Public Affairs

24 million American drivers continue to drive on empty

A gas gauge with the needle on empty and an illuminated "low gas" light

According to a recent AAA survey, 24 million American drivers continue to drive after the low fuel warning light turns on.

Drivers who attempt to stretch a tank of gas too far could end up stranded. AAA cautions drivers that allowing their car to run out of fuel could put them in a potentially dangerous—and expensive—situation.

Gas infographic

Potentially costly repairs

For most modern cars, the fuel pump is mounted inside the fuel tank. These pumps require a constant flow of fuel to lubricate and cool them during operation. Driving on low fuel levels may allow air to be drawn into the pump, which can cause overheating and increased wear that eventually leads to pump failure. Replacing a fuel pump can cost $500 or more in parts and labor.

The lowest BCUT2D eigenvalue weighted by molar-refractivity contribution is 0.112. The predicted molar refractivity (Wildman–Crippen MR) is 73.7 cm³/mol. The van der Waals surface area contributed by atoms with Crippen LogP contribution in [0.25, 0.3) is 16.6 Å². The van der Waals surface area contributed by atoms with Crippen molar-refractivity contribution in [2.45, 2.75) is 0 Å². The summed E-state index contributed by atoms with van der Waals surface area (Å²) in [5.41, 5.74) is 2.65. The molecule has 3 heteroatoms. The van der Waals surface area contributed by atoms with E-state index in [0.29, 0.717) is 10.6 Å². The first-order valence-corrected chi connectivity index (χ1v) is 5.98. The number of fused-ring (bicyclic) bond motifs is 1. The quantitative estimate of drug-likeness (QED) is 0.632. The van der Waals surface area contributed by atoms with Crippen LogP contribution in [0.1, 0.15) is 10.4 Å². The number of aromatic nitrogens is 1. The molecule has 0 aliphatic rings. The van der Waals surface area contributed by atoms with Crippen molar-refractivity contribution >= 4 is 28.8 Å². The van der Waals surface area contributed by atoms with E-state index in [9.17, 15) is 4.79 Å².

Dangers of running out of gas

Running out of gas also can put a driver and passengers in jeopardy if the vehicle become immobilized on the roadway. Power steering and brakes can be lost if an engine dies, and drivers may end up stranded in the middle of a busy highway.

Fortunately, most out-of-gas situations can be avoided simply by keeping an eye on the fuel gauge.

IPhone Cheap Gas

Finding cheap gas before hitting empty

AAA recommends drivers always maintain at least a quarter tank of fuel. For drivers looking to save money when they fill up, AAA can help with several free tools.

Both the AAA TripTik® Travel Planner and the Auto Club App can help drivers plan efficient routes and locate nearby gas stations.

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